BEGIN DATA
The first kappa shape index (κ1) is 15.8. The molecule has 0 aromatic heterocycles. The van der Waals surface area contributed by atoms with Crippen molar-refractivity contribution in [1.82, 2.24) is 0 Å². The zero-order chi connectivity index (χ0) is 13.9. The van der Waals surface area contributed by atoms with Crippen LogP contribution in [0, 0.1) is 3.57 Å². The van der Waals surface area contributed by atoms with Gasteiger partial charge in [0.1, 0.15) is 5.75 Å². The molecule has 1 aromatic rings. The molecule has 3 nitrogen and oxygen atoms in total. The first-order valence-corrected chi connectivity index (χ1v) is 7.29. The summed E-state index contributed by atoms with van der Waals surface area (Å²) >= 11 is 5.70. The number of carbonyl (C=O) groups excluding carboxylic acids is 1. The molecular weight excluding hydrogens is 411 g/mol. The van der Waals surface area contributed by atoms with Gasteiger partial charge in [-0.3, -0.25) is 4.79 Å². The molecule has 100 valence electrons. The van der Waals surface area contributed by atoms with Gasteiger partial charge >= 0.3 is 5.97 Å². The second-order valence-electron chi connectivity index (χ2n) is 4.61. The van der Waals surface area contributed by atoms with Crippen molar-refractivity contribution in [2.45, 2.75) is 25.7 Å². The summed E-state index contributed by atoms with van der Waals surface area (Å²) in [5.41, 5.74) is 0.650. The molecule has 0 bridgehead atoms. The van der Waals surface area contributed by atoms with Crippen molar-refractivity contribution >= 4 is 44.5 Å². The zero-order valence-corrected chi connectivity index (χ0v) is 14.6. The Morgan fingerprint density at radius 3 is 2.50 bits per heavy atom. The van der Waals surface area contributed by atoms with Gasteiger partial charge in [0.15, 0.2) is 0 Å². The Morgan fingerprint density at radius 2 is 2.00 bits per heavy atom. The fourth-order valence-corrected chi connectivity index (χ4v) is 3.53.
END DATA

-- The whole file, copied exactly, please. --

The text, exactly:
The first kappa shape index (κ1) is 15.8. The molecule has 0 aromatic heterocycles. The van der Waals surface area contributed by atoms with Crippen molar-refractivity contribution in [1.82, 2.24) is 0 Å². The zero-order chi connectivity index (χ0) is 13.9. The van der Waals surface area contributed by atoms with Crippen LogP contribution in [0, 0.1) is 3.57 Å². The van der Waals surface area contributed by atoms with Gasteiger partial charge in [0.1, 0.15) is 5.75 Å². The molecule has 1 aromatic rings. The molecule has 3 nitrogen and oxygen atoms in total. The first-order valence-corrected chi connectivity index (χ1v) is 7.29. The summed E-state index contributed by atoms with van der Waals surface area (Å²) >= 11 is 5.70. The number of carbonyl (C=O) groups excluding carboxylic acids is 1. The molecular weight excluding hydrogens is 411 g/mol. The van der Waals surface area contributed by atoms with Gasteiger partial charge in [-0.3, -0.25) is 4.79 Å². The molecule has 100 valence electrons. The van der Waals surface area contributed by atoms with Gasteiger partial charge >= 0.3 is 5.97 Å². The second-order valence-electron chi connectivity index (χ2n) is 4.61. The van der Waals surface area contributed by atoms with Crippen molar-refractivity contribution in [2.45, 2.75) is 25.7 Å². The summed E-state index contributed by atoms with van der Waals surface area (Å²) in [5.41, 5.74) is 0.650. The molecule has 0 bridgehead atoms. The van der Waals surface area contributed by atoms with Crippen molar-refractivity contribution >= 4 is 44.5 Å². The zero-order valence-corrected chi connectivity index (χ0v) is 14.6. The Morgan fingerprint density at radius 3 is 2.50 bits per heavy atom. The van der Waals surface area contributed by atoms with Gasteiger partial charge in [0.15, 0.2) is 0 Å². The Morgan fingerprint density at radius 2 is 2.00 bits per heavy atom. The fourth-order valence-corrected chi connectivity index (χ4v) is 3.53.